Assignment 5 Proxy HTTP server


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CMPE 156/L
Programming Assignment 5
The goal of this exercise is to develop a proxy HTTP server that can process HTTP
requests generated by a Web browser and filter requests based on an access control list.
General Features
• The proxy server needs to support HTTP 1.0 and 1.1. It needs to handle only the
GET and HEAD requests.
• Add the Forwarded header. The format of this header is “Forwarded:
for=<client-ip>; proto=http; by=<proxy-ip>”, where client-ip and proxy-ip are
the addresses of the client and the proxy respectively (see RFC 7239).
• A standard browser client (e.g., Firefox) will be used to generate the HTTP
requests. You need to configure the browser to direct its requests to the proxy
server by setting up the browser with the IP address and listening port number
associated with the proxy server.
• Only one copy of the browser will be run at a time, but the server must be
designed to support concurrent requests from the browser.
The proxy server needs to be concurrent using threads. It also should have the capability
to parse the headers of incoming HTTP requests and forward them to their ultimate
destinations if allowed by the access control mechanism. It should then forward any data
received from the destination back to the browser.
The list of forbidden sites is maintained in a file forbidden-sites file. An example looks
The proxy is started by: ./proxy <listen-port> <forbidden-sites-file>
The proxy listens for requests on <listen-port>. The proxy server must return an HTTP
error response 403 (Forbidden URL) to the browser if the access is to a site in the
forbidden-sites file. If the proxy server received an HTTP request method other than
GET or HEAD, it should return an error code of 405 (Method not allowed) or 501 (Not
implemented). The proxy server must also respond to any errors in the request (for
example HTTP header fields missing or inconsistent) with the appropriate responses (for
example, 400 Bad Request).
The proxy server must always remain open and accept requests from the browser.
The proxy server does not need to support https. It also does not need to support the
chunked transfer mode of HTTP 1.1.
Logging: The proxy server must maintain a log file, named access.log, to track all requests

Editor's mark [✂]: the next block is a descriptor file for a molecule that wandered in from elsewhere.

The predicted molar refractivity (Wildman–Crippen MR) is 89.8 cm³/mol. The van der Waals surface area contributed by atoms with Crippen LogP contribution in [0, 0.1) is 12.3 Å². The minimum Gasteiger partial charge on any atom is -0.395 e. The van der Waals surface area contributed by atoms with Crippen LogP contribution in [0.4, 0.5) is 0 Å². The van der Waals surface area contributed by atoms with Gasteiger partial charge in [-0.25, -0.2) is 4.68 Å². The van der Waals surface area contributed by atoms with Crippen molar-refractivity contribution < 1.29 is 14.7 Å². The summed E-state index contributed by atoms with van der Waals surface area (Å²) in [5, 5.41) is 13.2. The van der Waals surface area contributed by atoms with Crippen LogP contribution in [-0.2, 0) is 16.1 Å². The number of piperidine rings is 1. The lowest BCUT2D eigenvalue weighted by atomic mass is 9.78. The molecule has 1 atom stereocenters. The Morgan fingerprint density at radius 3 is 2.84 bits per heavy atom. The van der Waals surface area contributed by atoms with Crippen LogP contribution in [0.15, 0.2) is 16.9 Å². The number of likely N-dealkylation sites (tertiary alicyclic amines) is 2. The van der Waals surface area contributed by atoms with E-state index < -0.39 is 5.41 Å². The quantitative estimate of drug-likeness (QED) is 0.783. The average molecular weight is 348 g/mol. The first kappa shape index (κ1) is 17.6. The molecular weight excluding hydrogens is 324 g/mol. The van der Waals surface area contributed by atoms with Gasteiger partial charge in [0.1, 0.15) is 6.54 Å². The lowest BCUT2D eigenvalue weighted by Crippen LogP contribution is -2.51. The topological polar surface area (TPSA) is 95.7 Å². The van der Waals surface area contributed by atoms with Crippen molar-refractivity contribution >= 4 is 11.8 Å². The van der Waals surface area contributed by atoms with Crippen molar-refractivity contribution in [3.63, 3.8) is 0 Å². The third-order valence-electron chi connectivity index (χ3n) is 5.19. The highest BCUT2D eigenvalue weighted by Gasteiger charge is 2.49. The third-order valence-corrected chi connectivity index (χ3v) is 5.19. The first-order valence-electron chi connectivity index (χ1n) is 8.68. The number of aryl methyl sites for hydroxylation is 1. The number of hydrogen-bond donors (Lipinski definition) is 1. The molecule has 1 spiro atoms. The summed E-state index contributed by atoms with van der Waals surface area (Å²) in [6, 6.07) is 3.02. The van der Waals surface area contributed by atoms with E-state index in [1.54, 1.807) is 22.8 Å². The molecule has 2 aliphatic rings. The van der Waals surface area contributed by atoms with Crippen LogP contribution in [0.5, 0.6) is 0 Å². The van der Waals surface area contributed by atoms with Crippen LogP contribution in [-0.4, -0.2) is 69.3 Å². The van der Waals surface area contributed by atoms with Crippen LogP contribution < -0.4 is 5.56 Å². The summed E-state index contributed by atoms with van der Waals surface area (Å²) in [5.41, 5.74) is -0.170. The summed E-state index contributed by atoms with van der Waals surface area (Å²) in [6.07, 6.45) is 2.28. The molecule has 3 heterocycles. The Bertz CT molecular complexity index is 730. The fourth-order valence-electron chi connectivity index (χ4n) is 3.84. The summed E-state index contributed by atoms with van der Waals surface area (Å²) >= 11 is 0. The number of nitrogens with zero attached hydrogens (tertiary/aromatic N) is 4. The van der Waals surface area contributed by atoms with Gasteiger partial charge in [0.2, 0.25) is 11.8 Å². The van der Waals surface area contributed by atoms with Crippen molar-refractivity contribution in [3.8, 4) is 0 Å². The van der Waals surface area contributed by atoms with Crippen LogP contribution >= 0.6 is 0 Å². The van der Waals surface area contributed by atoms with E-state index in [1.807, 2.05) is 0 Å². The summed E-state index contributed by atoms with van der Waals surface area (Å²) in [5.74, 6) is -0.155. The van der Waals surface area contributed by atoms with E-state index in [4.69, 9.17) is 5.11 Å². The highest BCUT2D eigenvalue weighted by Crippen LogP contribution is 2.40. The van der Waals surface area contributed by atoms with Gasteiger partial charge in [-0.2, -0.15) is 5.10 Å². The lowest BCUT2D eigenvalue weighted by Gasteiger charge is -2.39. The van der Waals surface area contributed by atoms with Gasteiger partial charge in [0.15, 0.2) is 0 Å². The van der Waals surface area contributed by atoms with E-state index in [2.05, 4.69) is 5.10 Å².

received. It must print one line for each request with the following information:
• Date and time the request was received
• Type of request and HTTP version
• Requesting (client) host name or IP address
• URI and server address
• Action taken by proxy (forwarded, filtered, etc.)
• Type of errors detected, if any
The log format has to be:
<date-format> <client-ip> <request-first-line> <http-status-code> <object-size-in-byte>
For example,
2017-02-27T20:19:44.852Z “GET /apache_pb.gif HTTP/1.1” 200 2326
Persistent connections: Note that the browser will use persistent connections by default
if it is using HTTP 1.1. In this case, either the client (browser) or the server may initiate
the close. The proxy server must be able to deal with this by closing the connection on
the other side when the TCP connection on one side closes.
What to submit?
You must submit all the files in a single compressed tar file (with tar.gz extension). The
files should include
1. All source code necessary to build and run the client and server.
2. A README file including your name and a list of files in the submission with a
brief description of each. If your code does not work completely, explain what
works and what doesn’t or has not been tested.
3. A Makefile that can be used to build the client and server binaries.
4. Documentation of your design in plain text or pdf. Do not include any Microsoft
Word files. The documentation should describe the internal design of your client
and server implementations.
5. Including in the design document, a specification of the application-layer
protocol, describing the handshakes involved, message formats, error handling,
6. Organize the files into directories (src, bin, doc, etc.)
Each submission will be tested to make sure it works properly and can deal with errors.
Grades are allocated using the following guidelines:
Basic functionality 20%
Basic testing 20%
Dealing with errors 30%
Documentation 15%
Style/Code structure, etc. 15%
The files must be submitted before midnight on the due date.
Debugging Utilities
It’s helpful to use wget or curl commands to download files from a remote site. These
commands can take an environment variable to use a proxy. Also, for a given URL, the
optional argument can be used to go through a proxy.
If the proxy is listening on the localhost port 9090:
> curl -v –proxy


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